"42". This is the highest number of diagnostic codes from a single provider we have seen. Providers are becoming more and more expansive in their use of diagnostic codes. It’s tempting to dismiss these as a “laundry list”. There is some truth to that, but it is also a mistake. Let's put this in perspective. In order to clinically confirm 42 different diagnoses, a provider would likely have to spend the better part of a day completing tests and double checking their findings. But that doesn’t happen. This number of diagnoses gives the impression of severity without actually confirming it.
Long diagnostic lists aren’t just about implying that injuries are severe. They are also a stepping-stone to more involved and invasive procedures. In order to combat this, it’s important to understand why a long list of diagnoses is wrong. Here are some key questions to consider when examining records: 1. What is actually wrong with the claimant? Examinations are not performed to expand the list of diagnoses, but to limit them. Differential diagnosis is the process of elimination that rules out diagnoses with the goal of finding which is most accurate. Poor diagnostic quality creates serious issues for the provider explaining what the claimant’s condition even is. For more insight, read this Medical News Today article. 2. What are the odds? Long diagnostic lists create another credibility problem for the provider. While the probability of some diagnoses being accurate may be higher than others, the probability of all of them being accurate is near zero. Remember, it’s the provider that will have to defend its diagnostic list, not you. 3. What was treated? The assessment that leads to the right diagnosis is critical because it drives decisions about treatment. Not all conditions are treated the same. If provider treat all injuries with the same treatment plans, that is telling. Treatment plans that use evidence-based medicine use the approach that is demonstrated to be most effective for the specific injury. When a provider has a long list of diagnoses, they can defend a wide range of treatment decisions, but only if these diagnoses are accurate. The reality is, they aren’t, and this impedes effective treatment planning. 4. Who has the correct diagnosis? Different providers. Different diagnoses. The lack of clinical rigor isn’t isolated to single providers. The lengthy list of diagnoses across providers leads to another frequently missed issue: Providers themselves don’t agree on the claimant’s condition. In fact, their diagnoses might be fundamentally different from one another. In this case, someone is providing treatment for the wrong injury.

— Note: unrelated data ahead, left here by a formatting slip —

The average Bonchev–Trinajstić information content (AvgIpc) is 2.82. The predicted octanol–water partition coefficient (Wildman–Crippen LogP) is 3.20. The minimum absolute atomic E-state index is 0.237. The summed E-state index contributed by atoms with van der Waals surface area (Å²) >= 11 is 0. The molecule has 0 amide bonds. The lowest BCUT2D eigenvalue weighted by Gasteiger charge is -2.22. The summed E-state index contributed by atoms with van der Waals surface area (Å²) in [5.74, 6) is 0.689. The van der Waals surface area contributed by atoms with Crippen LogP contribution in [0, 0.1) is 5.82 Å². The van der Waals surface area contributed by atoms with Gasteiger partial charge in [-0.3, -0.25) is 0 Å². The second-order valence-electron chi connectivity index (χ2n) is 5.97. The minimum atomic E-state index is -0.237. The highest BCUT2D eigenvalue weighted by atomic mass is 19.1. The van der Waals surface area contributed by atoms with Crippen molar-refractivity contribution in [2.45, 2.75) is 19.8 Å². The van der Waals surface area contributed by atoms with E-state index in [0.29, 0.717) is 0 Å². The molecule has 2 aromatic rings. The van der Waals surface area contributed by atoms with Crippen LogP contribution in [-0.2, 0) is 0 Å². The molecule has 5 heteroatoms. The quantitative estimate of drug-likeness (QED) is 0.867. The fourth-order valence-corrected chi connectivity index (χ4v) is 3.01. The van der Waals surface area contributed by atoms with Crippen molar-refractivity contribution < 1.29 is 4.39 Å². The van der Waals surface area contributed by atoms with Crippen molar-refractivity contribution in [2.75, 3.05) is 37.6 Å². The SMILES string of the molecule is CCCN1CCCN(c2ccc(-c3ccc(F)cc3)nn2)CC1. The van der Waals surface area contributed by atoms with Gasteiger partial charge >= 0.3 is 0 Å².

How does this translate into better settlements?
First, it reduces the amount of treatment that should be considered compensable. Common examples include, among others, inappropriate use of MRIs and unjustified services, such as injections, surgeries and excessive treatment. MRIs, for example, aren’t supposed to be used to find diagnoses. They are used to confirm or rule them out. Ordering an MRI without defining the differential diagnoses to be considered is unjustified. Second, it impacts the severity of the injury, which reduces the pain and suffering consideration. Issues with the accuracy of diagnoses almost always align with a lack of objective findings of injury severity, inconsistencies in medical documentation (both within a single examination by a provider and across providers), and issues with pre-existing conditions. The resulting confused picture becomes more and more difficult for providers to explain. These combinations raise the bar on the burden of proof for plaintiffs. Most adjusters don’t have the time to unlock this value. Casentric does. Our customers use us to build better cases for settlement.